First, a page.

The House Committee on Transportation pushes house bills as URGENT to regulate international shipping line charges in the Philippines.
The issue of high shipping cost has been a long-standing problem in the country, and house bills 4462 and 4316 acknowledge that it has been prevailing since not one agency once stepped in and addressed it.
House Bill 4462 sponsored by Rep. Ong, once passed, will vest the Maritime Industry Authority (MARINA) the power to promote fair and transparent destination and other shipping charges among forwarders and agents of international shipping lines.
On the other hand, House Bill 4316 filed by Cong. Herrera-Dy supports the same intent of the aforementioned bill but focuses on regulating the application of local charges imposed by international shipping lines to comply with existing laws on obligations and contracts and INCOTERMS.
The bills gained support from different government agencies. The Department of Trade and Industry (DTI) said that the consolidated bills can address the issue of having a regulatory agency over international shipping lines that can protect exporters, importers from excessive and unnecessary fees. They also mentioned that DTI will submit a working draft on the proposed Philippine Shippers’ Act, which is aligned to both bills.
The National Economic and Development Authority also signified its full support of the bills as it is included in Chapter 9 of the updated Philippine Development Plan and is also consistent with the National Transport Policy.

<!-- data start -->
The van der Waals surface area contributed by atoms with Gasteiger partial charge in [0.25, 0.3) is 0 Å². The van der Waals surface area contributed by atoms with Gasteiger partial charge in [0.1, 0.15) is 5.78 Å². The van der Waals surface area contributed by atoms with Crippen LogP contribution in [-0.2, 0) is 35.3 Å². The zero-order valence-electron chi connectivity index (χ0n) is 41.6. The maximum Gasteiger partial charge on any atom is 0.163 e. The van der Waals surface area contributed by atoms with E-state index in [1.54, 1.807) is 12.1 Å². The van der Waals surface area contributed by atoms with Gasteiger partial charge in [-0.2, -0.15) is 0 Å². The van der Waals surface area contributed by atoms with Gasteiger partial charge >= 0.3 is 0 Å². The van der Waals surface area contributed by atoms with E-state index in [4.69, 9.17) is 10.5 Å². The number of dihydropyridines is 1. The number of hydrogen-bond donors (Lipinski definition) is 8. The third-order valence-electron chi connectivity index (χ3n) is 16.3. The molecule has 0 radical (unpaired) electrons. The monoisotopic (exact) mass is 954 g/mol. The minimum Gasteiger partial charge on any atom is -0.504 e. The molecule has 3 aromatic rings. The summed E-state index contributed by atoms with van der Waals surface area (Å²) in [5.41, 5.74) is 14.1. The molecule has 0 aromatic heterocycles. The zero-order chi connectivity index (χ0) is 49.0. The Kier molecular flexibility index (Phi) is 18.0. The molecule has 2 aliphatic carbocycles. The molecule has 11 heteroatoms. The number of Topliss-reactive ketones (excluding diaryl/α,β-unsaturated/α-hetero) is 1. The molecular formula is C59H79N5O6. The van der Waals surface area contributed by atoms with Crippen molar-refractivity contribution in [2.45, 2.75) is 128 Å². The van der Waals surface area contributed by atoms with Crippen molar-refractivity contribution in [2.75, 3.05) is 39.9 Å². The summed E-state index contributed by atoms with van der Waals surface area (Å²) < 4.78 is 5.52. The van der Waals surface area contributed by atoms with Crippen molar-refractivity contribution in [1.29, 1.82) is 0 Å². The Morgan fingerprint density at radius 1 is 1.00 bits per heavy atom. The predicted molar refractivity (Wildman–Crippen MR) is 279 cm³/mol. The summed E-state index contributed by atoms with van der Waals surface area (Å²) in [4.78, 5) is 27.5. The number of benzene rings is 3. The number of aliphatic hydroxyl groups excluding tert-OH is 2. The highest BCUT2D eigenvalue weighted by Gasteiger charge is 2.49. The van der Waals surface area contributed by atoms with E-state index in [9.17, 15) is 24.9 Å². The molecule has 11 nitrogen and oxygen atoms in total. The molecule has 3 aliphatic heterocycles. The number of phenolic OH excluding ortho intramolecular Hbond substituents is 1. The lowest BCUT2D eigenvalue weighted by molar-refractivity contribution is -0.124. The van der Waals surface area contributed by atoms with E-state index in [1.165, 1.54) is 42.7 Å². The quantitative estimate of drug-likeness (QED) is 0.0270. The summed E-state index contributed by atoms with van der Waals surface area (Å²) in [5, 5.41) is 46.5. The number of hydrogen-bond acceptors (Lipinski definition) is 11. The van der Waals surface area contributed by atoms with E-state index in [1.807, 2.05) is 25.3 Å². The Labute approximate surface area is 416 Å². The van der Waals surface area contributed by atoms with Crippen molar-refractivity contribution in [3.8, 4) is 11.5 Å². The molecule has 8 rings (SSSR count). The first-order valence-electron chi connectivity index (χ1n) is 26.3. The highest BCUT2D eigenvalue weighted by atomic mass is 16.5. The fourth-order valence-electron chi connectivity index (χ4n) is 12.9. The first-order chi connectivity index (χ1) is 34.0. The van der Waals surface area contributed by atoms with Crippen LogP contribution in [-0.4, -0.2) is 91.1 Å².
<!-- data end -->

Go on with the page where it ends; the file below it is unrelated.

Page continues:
The Department of Transportation (DOTr), on the other hand, supports the purpose of the house bills in regulating the imposition of collection of fees by international shipping lines primarily. However, they have reservations on the practicability of reorganization and transfer of functions from one agency to another in order to regulate this aspect.
HOR Transportation Committee Chairman asserted that despite reservations of DOTR, recognizing the urgency of the issue, the Congress has the power to amend the law.
The Bureau of Customs (BOC) also conveyed that it is merely a collecting agent and only collects fees mandated by law. Hence, it has no hand in fixing rates or dictating shipping costs.
The Association of International Shipping Lines (AISL) concurs with the position of BOC and agrees that the authority shall be given to MARINA. Moreover, they have reservations specifically on the use of INCOTERMS in determining the behavior of the carrier and the nature of why the shipping lines impose demurrage and detention.
A move to create a technical working group to consolidate the house bills has been made during the Committee hearing on 30 April 2021. –KJDA